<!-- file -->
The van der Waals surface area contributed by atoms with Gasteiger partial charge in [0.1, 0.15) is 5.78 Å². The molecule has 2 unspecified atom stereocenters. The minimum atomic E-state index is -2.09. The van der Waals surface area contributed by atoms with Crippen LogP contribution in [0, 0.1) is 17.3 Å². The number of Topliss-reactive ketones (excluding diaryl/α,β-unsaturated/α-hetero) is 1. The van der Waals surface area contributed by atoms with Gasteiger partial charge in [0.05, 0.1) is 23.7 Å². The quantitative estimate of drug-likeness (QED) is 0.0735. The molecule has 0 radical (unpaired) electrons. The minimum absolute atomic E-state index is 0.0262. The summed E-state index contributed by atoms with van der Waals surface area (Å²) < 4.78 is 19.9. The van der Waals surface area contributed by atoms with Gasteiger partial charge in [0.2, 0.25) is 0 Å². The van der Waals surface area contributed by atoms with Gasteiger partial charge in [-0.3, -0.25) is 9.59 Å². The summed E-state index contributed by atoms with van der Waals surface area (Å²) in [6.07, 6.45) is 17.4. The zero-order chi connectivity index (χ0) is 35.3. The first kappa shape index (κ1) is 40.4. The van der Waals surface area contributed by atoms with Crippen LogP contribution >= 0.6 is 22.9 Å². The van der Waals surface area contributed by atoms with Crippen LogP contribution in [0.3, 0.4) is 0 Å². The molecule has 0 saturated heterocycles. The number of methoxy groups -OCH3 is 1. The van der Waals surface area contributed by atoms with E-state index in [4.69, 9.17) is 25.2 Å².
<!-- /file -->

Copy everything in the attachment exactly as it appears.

The van der Waals surface area contributed by atoms with Gasteiger partial charge in [0.1, 0.15) is 5.78 Å². The molecule has 2 unspecified atom stereocenters. The minimum atomic E-state index is -2.09. The van der Waals surface area contributed by atoms with Crippen LogP contribution in [0, 0.1) is 17.3 Å². The number of Topliss-reactive ketones (excluding diaryl/α,β-unsaturated/α-hetero) is 1. The van der Waals surface area contributed by atoms with Gasteiger partial charge in [0.05, 0.1) is 23.7 Å². The quantitative estimate of drug-likeness (QED) is 0.0735. The molecule has 0 radical (unpaired) electrons. The minimum absolute atomic E-state index is 0.0262. The summed E-state index contributed by atoms with van der Waals surface area (Å²) < 4.78 is 19.9. The van der Waals surface area contributed by atoms with Gasteiger partial charge in [0.2, 0.25) is 0 Å². The van der Waals surface area contributed by atoms with Gasteiger partial charge in [-0.3, -0.25) is 9.59 Å². The summed E-state index contributed by atoms with van der Waals surface area (Å²) in [6.07, 6.45) is 17.4. The zero-order chi connectivity index (χ0) is 35.3. The first kappa shape index (κ1) is 40.4. The van der Waals surface area contributed by atoms with Crippen LogP contribution >= 0.6 is 22.9 Å². The van der Waals surface area contributed by atoms with Crippen LogP contribution in [0.3, 0.4) is 0 Å². The molecule has 0 saturated heterocycles. The number of methoxy groups -OCH3 is 1. The van der Waals surface area contributed by atoms with E-state index in [4.69, 9.17) is 25.2 Å².